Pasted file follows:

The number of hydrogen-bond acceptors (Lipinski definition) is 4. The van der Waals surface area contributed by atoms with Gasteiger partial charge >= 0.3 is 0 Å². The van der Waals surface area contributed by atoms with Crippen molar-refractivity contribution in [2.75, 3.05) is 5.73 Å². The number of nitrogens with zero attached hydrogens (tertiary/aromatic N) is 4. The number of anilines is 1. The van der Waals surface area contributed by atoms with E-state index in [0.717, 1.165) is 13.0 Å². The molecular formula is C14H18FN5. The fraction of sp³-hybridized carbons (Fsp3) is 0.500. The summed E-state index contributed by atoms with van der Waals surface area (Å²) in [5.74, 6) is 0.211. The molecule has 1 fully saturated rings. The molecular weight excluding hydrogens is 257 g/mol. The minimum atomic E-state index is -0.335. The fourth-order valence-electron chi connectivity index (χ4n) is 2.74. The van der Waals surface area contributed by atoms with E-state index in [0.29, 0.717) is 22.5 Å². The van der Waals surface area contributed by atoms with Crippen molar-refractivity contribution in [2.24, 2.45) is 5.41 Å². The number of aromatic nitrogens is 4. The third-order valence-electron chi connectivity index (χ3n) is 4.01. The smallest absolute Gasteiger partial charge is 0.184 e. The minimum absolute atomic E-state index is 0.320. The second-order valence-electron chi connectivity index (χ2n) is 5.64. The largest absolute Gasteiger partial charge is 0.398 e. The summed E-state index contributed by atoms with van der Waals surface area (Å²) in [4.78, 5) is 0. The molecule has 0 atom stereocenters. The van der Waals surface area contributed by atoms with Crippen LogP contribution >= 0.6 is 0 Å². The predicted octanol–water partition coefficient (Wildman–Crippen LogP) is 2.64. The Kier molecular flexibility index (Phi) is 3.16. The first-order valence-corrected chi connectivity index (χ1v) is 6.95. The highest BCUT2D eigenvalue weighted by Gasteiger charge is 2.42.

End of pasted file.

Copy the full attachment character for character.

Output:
The number of hydrogen-bond acceptors (Lipinski definition) is 4. The van der Waals surface area contributed by atoms with Gasteiger partial charge >= 0.3 is 0 Å². The van der Waals surface area contributed by atoms with Crippen molar-refractivity contribution in [2.75, 3.05) is 5.73 Å². The number of nitrogens with zero attached hydrogens (tertiary/aromatic N) is 4. The number of anilines is 1. The van der Waals surface area contributed by atoms with E-state index in [0.717, 1.165) is 13.0 Å². The molecular formula is C14H18FN5. The fraction of sp³-hybridized carbons (Fsp3) is 0.500. The summed E-state index contributed by atoms with van der Waals surface area (Å²) in [5.74, 6) is 0.211. The molecule has 1 fully saturated rings. The molecular weight excluding hydrogens is 257 g/mol. The minimum atomic E-state index is -0.335. The fourth-order valence-electron chi connectivity index (χ4n) is 2.74. The van der Waals surface area contributed by atoms with E-state index in [0.29, 0.717) is 22.5 Å². The van der Waals surface area contributed by atoms with Crippen molar-refractivity contribution in [2.24, 2.45) is 5.41 Å². The number of aromatic nitrogens is 4. The third-order valence-electron chi connectivity index (χ3n) is 4.01. The smallest absolute Gasteiger partial charge is 0.184 e. The minimum absolute atomic E-state index is 0.320. The second-order valence-electron chi connectivity index (χ2n) is 5.64. The largest absolute Gasteiger partial charge is 0.398 e. The summed E-state index contributed by atoms with van der Waals surface area (Å²) in [4.78, 5) is 0. The molecule has 0 atom stereocenters. The van der Waals surface area contributed by atoms with Crippen LogP contribution >= 0.6 is 0 Å². The predicted octanol–water partition coefficient (Wildman–Crippen LogP) is 2.64. The Kier molecular flexibility index (Phi) is 3.16. The first-order valence-corrected chi connectivity index (χ1v) is 6.95. The highest BCUT2D eigenvalue weighted by Gasteiger charge is 2.42.